WikiLeaks' Julian Assange is merely 'fighting baddies,' says his mom
WikiLeaks founder Julian Assange's mother Christine is defending her son as fighting a good fight, saying she gave him a strong grounding in ethics.
The mother of WikiLeaks founder Julian Assange has emerged to defend her son as fighting a good fight, saying she raised a highly intelligent and sensitive boy, and gave him a strong grounding in ethics.
"Whether you agree with what Julian does or not, living by what you believe in and standing up for something is a good thing," she told the Australian newspaper Herald Sun, in an article dated Dec. 2. "He sees what he's doing as doing a good thing in the world, fighting baddies, if you like."
But that’s not exactly what government authorities are considering as they seek to arrest the renegade Australian. Mr. Assange is wanted on rape allegations in Sweden, the international police organization Interpol has issued a “red notice” alert for his arrest, and Australian and American law enforcement agencies are reportedly studying the possibility of issuing criminal charges against him.
While leftist Latin American governments praise his efforts, former friends and colleagues describe him as a self-absorbed authoritarian. Yet none can deny his growing stardom. He is reportedly leading the poll for Time magazine’s 2010 “Person of the Year” – a title that went last year to Federal Reserve Chairman Ben Bernanke and before that to President-elect Barack Obama.
Person of the Year?
Born in Townsville, Queensland, the former computer hacker and now self-styled “editor-in-chief” of WikiLeaks on Sunday began releasing the website’s third major cache of confidential US documents in five months.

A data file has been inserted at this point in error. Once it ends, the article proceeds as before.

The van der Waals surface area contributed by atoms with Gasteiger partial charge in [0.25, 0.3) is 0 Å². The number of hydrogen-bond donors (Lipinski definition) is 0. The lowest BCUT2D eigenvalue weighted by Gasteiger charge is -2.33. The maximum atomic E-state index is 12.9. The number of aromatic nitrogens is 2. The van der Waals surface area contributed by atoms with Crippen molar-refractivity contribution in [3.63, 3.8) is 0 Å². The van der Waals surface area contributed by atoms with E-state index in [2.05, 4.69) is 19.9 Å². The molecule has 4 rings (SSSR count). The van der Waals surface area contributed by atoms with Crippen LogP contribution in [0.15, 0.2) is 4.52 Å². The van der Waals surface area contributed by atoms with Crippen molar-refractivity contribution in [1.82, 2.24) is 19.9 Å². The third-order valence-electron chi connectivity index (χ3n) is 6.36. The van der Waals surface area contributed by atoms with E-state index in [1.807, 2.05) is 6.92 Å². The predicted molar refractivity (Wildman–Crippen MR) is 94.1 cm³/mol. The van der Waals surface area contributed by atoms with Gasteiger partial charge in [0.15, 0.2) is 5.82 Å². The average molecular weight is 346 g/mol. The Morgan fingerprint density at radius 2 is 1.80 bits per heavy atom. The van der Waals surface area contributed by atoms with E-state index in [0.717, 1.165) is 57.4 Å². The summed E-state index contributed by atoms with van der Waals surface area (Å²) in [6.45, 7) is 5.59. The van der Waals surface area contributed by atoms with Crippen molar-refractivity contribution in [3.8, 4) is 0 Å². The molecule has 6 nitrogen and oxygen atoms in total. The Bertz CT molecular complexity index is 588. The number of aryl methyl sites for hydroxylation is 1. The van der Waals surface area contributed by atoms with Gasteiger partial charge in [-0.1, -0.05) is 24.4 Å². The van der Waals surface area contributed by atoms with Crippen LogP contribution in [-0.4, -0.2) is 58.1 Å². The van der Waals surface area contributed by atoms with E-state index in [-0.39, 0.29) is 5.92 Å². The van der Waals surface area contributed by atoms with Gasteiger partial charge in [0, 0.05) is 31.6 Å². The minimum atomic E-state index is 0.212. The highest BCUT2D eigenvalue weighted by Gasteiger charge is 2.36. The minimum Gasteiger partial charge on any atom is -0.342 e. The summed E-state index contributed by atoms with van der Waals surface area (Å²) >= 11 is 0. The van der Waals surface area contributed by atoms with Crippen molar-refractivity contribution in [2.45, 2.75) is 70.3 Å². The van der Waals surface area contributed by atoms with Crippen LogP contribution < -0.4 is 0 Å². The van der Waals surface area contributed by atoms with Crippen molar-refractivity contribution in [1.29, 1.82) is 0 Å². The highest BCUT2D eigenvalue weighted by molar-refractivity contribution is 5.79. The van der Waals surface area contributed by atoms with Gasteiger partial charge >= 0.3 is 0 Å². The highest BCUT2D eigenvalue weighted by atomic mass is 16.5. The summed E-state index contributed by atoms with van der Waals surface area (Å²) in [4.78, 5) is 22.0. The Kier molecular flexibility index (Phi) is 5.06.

Each release has set a new mark for the “largest leak” of government documents in US history. The latest includes 251,287 US diplomatic cables – provided in advance to Germany's Der Spiegel, Spain's El País, France's Le Monde, and the Guardian in Britain (which in turn passed it along to The New York Times). As of Wednesday morning, only 485 cables were viewable on WikiLeaks.org, with the remainder to go online in the coming months.
A Swedish court issued a detention order for Assange on Nov. 18, on allegations of "rape, sexual molestation and unlawful coercion” that prosecutors had been investigating for months. Assange denies any wrongdoing and has appealed the arrest warrant, Sweden's High Court said on Dec. 1 – a day after Interpol issued a 'red notice' against Assange connected to Sweden's allegations.
According to the New York Daily Post, a British lawyer acting for Assange said "the basis for the rape charge purely seems to constitute a post-facto dispute over consensual, but unprotected sex days after the event."
Mrs. Assange's latest defense of her son followed several recent interviews with Australian news organizations, apparently stepping out of obscurity to defend her son. While she went by the pseudonym "Claire" in a recent New Yorker article, she is now speaking openly.